A new germplasm line of durum wheat, dubbed DGE-1, is now available for geneticists and researchers to use in the fight against the fungus Fusarium graminearum, which causes scab disease.
Scab, also known as Fusarium head blight, can substantially diminish the grain yield and quality of durum, or "macaroni wheat," which is used to make pasta and semolina. U.S. durum growers produced 101 million bushels of the cereal crop in 2006.
Unchecked, the Fusarium fungus infects wheat heads, causing the kernels to shrivel up and turn chalky white. It can also produce toxins which reduce the market value and quality of the kernels.
Today's durum cultivars contain little or no scab resistance. However, the wheatgrass Lophopyrum elongatum is almost immune to scab, notes Prem Jauhar, a research geneticist in the Red River Valley Agricultural Research Center, operated by the Agricultural Research Service (ARS) in Fargo, N.D.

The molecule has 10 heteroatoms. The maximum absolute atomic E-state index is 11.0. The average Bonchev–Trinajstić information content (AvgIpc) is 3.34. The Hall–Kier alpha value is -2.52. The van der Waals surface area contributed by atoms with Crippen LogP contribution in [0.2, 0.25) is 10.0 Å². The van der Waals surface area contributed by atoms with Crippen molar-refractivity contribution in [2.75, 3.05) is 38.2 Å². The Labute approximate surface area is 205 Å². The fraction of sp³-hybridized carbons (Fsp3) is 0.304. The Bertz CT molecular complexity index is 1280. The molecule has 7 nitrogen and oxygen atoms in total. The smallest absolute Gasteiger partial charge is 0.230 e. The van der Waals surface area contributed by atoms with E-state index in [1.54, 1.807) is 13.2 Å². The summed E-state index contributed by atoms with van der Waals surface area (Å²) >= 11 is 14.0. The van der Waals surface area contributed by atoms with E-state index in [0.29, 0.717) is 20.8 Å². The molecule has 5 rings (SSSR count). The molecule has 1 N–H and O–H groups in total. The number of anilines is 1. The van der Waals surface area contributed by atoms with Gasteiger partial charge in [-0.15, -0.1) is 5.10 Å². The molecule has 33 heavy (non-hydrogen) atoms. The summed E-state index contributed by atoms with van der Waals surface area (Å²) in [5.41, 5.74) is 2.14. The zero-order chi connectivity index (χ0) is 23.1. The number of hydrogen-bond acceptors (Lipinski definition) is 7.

DGE-1 has a pair of chromosomes from this wild grass that makes the new wheat germplasm line scab-resistant.
Jauhar's studies have shown that the pair of grass chromosomes carrying scab resistance became a stable part of DGE-1's genome, meaning that the trait won't be lost when propagated from seed. Screening under greenhouse and field conditions has shown an average 21 percent infection in DGE-1 heads, compared to 80 percent in the durum cultivar Langdon. In field tests, DGE-1 plants grew to nearly 30 inches tall and matured one to two weeks later than Langdon. Its seed was also slightly smaller but showed 100 percent germination.
Released in January, DGE-1 isn't meant for direct use by farmers, but rather by scientists conducting basic and applied research aimed at developing new, scab-resistant durum cultivars. Plant geneticists, breeders and other researchers engaged in similar work will find DGE-1 useful.
ARS is the U.S. Department of Agriculture's chief scientific research agency.